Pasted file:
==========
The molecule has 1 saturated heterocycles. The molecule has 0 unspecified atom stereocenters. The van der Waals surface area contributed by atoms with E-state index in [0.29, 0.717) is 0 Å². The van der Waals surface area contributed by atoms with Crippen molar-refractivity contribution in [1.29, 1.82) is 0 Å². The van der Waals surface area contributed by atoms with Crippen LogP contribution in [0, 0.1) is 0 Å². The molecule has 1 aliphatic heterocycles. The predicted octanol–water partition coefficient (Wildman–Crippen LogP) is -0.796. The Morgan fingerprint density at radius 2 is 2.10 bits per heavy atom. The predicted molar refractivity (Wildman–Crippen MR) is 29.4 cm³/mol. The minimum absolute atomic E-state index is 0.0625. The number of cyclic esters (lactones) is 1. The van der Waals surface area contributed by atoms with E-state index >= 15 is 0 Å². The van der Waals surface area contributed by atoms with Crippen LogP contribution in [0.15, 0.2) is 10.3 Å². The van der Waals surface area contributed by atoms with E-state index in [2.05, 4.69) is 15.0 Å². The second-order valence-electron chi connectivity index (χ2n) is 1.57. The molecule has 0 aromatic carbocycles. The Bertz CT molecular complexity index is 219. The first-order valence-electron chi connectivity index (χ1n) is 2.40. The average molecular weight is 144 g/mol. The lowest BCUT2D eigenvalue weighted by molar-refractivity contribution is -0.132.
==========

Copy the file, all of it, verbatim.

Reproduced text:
The molecule has 1 saturated heterocycles. The molecule has 0 unspecified atom stereocenters. The van der Waals surface area contributed by atoms with E-state index in [0.29, 0.717) is 0 Å². The van der Waals surface area contributed by atoms with Crippen molar-refractivity contribution in [1.29, 1.82) is 0 Å². The van der Waals surface area contributed by atoms with Crippen LogP contribution in [0, 0.1) is 0 Å². The molecule has 1 aliphatic heterocycles. The predicted octanol–water partition coefficient (Wildman–Crippen LogP) is -0.796. The Morgan fingerprint density at radius 2 is 2.10 bits per heavy atom. The predicted molar refractivity (Wildman–Crippen MR) is 29.4 cm³/mol. The minimum absolute atomic E-state index is 0.0625. The number of cyclic esters (lactones) is 1. The van der Waals surface area contributed by atoms with E-state index >= 15 is 0 Å². The van der Waals surface area contributed by atoms with Crippen LogP contribution in [0.15, 0.2) is 10.3 Å². The van der Waals surface area contributed by atoms with E-state index in [2.05, 4.69) is 15.0 Å². The second-order valence-electron chi connectivity index (χ2n) is 1.57. The molecule has 0 aromatic carbocycles. The Bertz CT molecular complexity index is 219. The first-order valence-electron chi connectivity index (χ1n) is 2.40. The average molecular weight is 144 g/mol. The lowest BCUT2D eigenvalue weighted by molar-refractivity contribution is -0.132.